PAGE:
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Sugar: Not So Sweet for Gut Health

Sugar eaters: listen up! With all of the recent research on the gut coming to light over the last few years, you likely now know that the status of your gut microbiome is integral to overall health. With more than 500 species of bacteria living in or on the human body at all times, bacterial cells outnumber our own cells significantly. The bacteria that reside in the digestive system affect the body (and brain!) in seemingly countless ways. They enhance the effects of vitamins, help to regulate our immune system, and control our brain function, metabolism and levels of various neurotransmitters like serotonin, which significantly impacts mental health.

With so much on the line with gut health, it is no wonder that people are getting serious about maintaining it. Probiotic supplement sales are constantly rising, with global sales expected to reach $17.4 billion by 2027. And westerners are more obsessed with fermented (aka high good bacteria) foods than ever before, now that we know what incredible benefits they provide for the gut microbiota. But what many people do not yet realize is that preventative measures must also be taken to ensure that our gut is in optimal health. One of the effective measures to implement as soon as possible is limiting sugar intake.

Ultra processed sugar wreaks havoc on the digestive system. It feeds the growth of damaging organisms like yeast, candida and bad bacteria, which can seriously harm the gut. Bad bacteria produce toxins, called exotoxins, that damage healthy cells and can physically bore a hole into your intestinal wall. This can lead to leaky gut, which is when toxins, partially digested food and dangerous bacteria slip through the intestinal wall and penetrate the tissue and bloodstream beneath it. This can cause a slew of issues like widespread inflammation, obesity, skin problems and more. An overgrowth of bad bacteria can also lead to disorders like Irritable Bowel Syndrome, SIBO, depression, chronic inflammation, and even cancer.

It is important to make the distinction between naturally occurring sugar in foods like fruit and added sugar. Naturally occurring sugar in its whole form (aka beets, bananas, and apples, etc.) are fine. When I say be mindful of how much sugar you are consuming, I am talking about added sugar. However, I am not only referring to the white sugar that you may be adding to your morning cup of coffee (which I recommend nixing!). There is added sugar hidden in many of the food items we eat on a daily basis, and we do not even realize it! That is because many companies are aware of the negative effects of sugar, so they use other forms of it in order to prevent us from recognizing the ingredient names when we see them. A good rule of thumb for keeping track of your sugar intake is to always read the ingredients on the back of any food or beverage label that you are considering buying. Any ingredient that ends is “ose” can be assumed to be a sugar. Below is a list of other names for added sugar:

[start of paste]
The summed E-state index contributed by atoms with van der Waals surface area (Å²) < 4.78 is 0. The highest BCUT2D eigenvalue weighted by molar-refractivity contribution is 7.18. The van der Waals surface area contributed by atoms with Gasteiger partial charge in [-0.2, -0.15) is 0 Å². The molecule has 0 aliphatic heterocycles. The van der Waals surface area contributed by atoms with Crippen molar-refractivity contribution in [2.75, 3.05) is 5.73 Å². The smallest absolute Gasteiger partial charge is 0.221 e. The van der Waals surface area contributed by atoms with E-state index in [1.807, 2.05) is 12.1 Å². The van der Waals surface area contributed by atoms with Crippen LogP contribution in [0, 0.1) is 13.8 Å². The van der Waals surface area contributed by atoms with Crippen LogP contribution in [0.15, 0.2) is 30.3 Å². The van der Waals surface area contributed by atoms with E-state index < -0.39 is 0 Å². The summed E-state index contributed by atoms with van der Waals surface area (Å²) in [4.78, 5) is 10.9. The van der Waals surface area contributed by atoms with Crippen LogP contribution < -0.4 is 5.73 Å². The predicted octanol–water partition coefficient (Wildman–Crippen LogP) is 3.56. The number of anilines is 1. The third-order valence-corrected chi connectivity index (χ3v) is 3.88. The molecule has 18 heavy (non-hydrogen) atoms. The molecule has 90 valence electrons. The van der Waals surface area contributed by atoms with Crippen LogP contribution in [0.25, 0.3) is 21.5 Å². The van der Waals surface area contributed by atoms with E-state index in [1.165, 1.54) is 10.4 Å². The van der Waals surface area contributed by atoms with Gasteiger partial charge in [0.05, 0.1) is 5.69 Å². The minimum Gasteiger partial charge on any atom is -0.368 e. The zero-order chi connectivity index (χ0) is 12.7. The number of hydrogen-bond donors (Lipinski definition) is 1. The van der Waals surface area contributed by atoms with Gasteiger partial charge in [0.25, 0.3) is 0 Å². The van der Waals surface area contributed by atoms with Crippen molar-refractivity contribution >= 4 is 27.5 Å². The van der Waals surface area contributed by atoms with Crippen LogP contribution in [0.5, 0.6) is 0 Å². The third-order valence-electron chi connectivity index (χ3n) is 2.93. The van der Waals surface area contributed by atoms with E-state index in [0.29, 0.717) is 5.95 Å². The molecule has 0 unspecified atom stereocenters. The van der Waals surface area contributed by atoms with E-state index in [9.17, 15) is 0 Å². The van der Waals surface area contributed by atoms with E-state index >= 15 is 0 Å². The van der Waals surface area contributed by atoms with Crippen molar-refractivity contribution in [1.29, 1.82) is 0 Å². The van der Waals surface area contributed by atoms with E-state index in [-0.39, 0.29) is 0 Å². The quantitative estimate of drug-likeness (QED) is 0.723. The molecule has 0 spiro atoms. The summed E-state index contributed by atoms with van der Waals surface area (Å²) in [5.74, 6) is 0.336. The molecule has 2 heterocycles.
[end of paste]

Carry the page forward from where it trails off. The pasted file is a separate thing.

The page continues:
• Anhydrous dextrose
  • Brown sugar
  • Confectioner’s powdered sugar
  • Corn syrup
  • Corn syrup solids
  • Dextrose
  • Fructose
  • High-fructose corn syrup (HFCS)
  • Invert sugar
  • Lactose
  • Malt syrup
  • Maltose
  • Molasses
  • Nectars (for example, peach or pear nectar)
  • Pancake syrup
  • Raw sugar
  • Sucrose
  • Sugar
  • White granulated sugar

It is ideal to limit your intake of added sugar to no more than 25 grams per day. To put that into perspective, the average added sugar intake per person in the US is currently around 77 grams per day. If you do want to add a hint of sweetness to your afternoon tea or need a healthy sugar alternative for something you are baking, I recommend going with a natural sweetener that does not spike blood glucose levels or provide an easy source of food for bad intestinal bacteria to feed on. The healthiest sweeteners are pure stevia leaf extract, monk fruit (sometimes called luo han guo), and lucuma. While sugar may feed the damaging bacteria in the intestinal tract, these three natural sweeteners possess antimicrobial compounds that may actually help to inhibit bad bacteria like candida and maintain bacterial balance.

Be sure that you are only buying pure stevia – if it says anything different or just ‘stevia,’ there may be unnecessary additives or it may be highly processed, which negates all of its benefits. In terms of monk fruit sweetener, I absolutely love the brand Lakanto – I use it in my own cooking constantly and in my cleanses regularly. You can use the code ELISSAGOODMAN for 15% off non-sale items! (just a reminder: I only name drop brands that I truly stand behind).



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